See, this is the the key part. What Trump is doing is going right into the “cause and effect” and skipping everything else. Lowering the corporate tax rate isn’t going to immediately solve the problem. It’s going to take a several years (maybe even longer) for the economic results to come in and people to start getting their jobs back. But this is thinking long-term, not short term, and people are going to have to be patient.

There’s another part of Trump’s protectionist rantings which aren’t 100% true. He went after China for their tariff policy vs. the U.S.’s.

What China has done to the United States is the greatest single theft in the history of the world. It’s an interesting statement. We’ve rebuilt China. We’ve rebuilt China. So, you know, we have free trade. The problem with free trade is when you have free trade, very important, you need competent leaders. I liked free trade, I’m a free trader. The problem is you need great negotiators and great leaders. We don’t have that. So we’re getting killed by everybody…A friend of mine is a manufacturer and he’s trying to do business in China…He said it’s impossible I can’t get my product. Finally he gets the product in there, and they charge him a massive tax, which they call a tariff because it sounds a little more sophisticated, right?

Here’s where Trump isn’t telling the whole truth. China had to slash its tariffs because of how sluggish its economy is. From Financial Times in June:

China slashed tariffs on selected consumer goods by half on Monday, its latest attempt to spur consumption and rebalance the economy from its traditional reliance on debt-funded investment.

The cuts, first flagged by the State Council in April, will reduce average import duties on clothing from 18.5 per cent to 8.5 per cent, shoes from 23 per cent to 12 per cent and skincare products from 5 per cent to 2 per cent.

What does Bastiat have to say on this (emphasis the author’s)?

There is a fundamental antagonism between the seller and the buyer.

The former wants the goods on the market to be scarce, in short supply, and expensive.

The latter wants them abundant, in plentiful supply, and cheap.

Our laws, which should at least be neutral, take the side of the seller against the buyer, of the producer against the consumer, of high prices against low prices, of scarcity against abundance.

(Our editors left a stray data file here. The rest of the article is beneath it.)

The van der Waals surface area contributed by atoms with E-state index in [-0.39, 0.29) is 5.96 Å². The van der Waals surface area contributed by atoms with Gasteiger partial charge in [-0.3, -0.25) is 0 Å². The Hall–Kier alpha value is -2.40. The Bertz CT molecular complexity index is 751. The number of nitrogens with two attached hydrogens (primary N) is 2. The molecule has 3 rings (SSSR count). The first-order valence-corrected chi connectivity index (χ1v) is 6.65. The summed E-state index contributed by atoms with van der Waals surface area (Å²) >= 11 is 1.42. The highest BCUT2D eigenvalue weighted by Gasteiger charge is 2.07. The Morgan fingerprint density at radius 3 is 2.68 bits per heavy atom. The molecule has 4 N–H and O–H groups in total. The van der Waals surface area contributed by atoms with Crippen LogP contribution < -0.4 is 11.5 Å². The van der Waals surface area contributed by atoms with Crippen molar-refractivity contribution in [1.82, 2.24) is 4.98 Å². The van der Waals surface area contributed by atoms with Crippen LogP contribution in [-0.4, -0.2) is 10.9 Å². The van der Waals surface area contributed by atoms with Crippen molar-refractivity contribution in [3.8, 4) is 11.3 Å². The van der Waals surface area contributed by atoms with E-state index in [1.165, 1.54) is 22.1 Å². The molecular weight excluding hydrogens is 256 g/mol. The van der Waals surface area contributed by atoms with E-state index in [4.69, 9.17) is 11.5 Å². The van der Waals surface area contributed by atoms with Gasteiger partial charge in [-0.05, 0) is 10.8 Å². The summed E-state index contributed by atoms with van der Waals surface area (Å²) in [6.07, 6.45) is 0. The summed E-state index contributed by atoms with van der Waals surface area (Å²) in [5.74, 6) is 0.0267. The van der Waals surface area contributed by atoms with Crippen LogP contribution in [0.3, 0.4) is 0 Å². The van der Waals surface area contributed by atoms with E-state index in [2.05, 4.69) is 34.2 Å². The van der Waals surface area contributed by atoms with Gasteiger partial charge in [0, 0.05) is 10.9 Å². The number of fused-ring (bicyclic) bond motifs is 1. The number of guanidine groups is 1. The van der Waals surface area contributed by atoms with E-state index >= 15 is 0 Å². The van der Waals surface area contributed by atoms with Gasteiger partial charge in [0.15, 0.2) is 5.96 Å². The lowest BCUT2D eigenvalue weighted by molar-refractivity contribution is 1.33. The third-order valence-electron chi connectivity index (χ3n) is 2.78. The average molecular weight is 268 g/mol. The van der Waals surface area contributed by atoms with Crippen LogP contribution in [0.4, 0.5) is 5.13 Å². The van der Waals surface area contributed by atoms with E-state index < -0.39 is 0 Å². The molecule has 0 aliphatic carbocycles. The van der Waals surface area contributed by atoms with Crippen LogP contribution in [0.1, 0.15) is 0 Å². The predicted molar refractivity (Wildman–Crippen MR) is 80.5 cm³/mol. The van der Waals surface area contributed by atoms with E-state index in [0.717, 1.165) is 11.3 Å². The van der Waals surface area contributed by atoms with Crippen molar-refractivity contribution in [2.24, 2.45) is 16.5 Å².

They operate, if not intentionally, at least logically, on the assumption that a nation is rich when it is lacking in everything.

For they say it is the producer who must be favored, by being assured a good market for his product. To achieve this end, it is necessary to raise its price; to raise its price, it is necessary to limit the supply; and to limit the supply is to create scarcity.

This is why China’s economy is tanking. The high tariffs are hurting China’s bottom line because nothing is coming in and everything is going out. This is where Trump would take the U.S. if he were to become president. It won’t happen immediately, but it would happen eventually. Remember, the Smoot-Hawley Tariff Act helped cause the Great Depression because no one was interested in sending goods into the U.S. America’s economy would suffer if Trump got his way and installed high tariffs on goods coming from Mexico and China. In reality, what the U.S should do is reduce the corporate tax from 39% to somewhere close to 10%, and cut spending and regulations to go along with it. This way, companies would bring their jobs back to the U.S.

Punishing companies for moving isn’t the way to go. Trump claims to be the smartest guy in the room, so he should know better. Of course, that may be why he’s not talking about reducing regulations and taxes. By focusing on the anger about the current economic state, he can stay in the front of the polls. This is where reason and logic have to take over. This is where actually free traders need to explain why protectionists like Trump and Bernie Sanders are wrong. It isn’t easy because of how angry people are. It just all boils down to messaging and hooking people in before they get onto the crazy protectionist train and ride it into another economic ditch.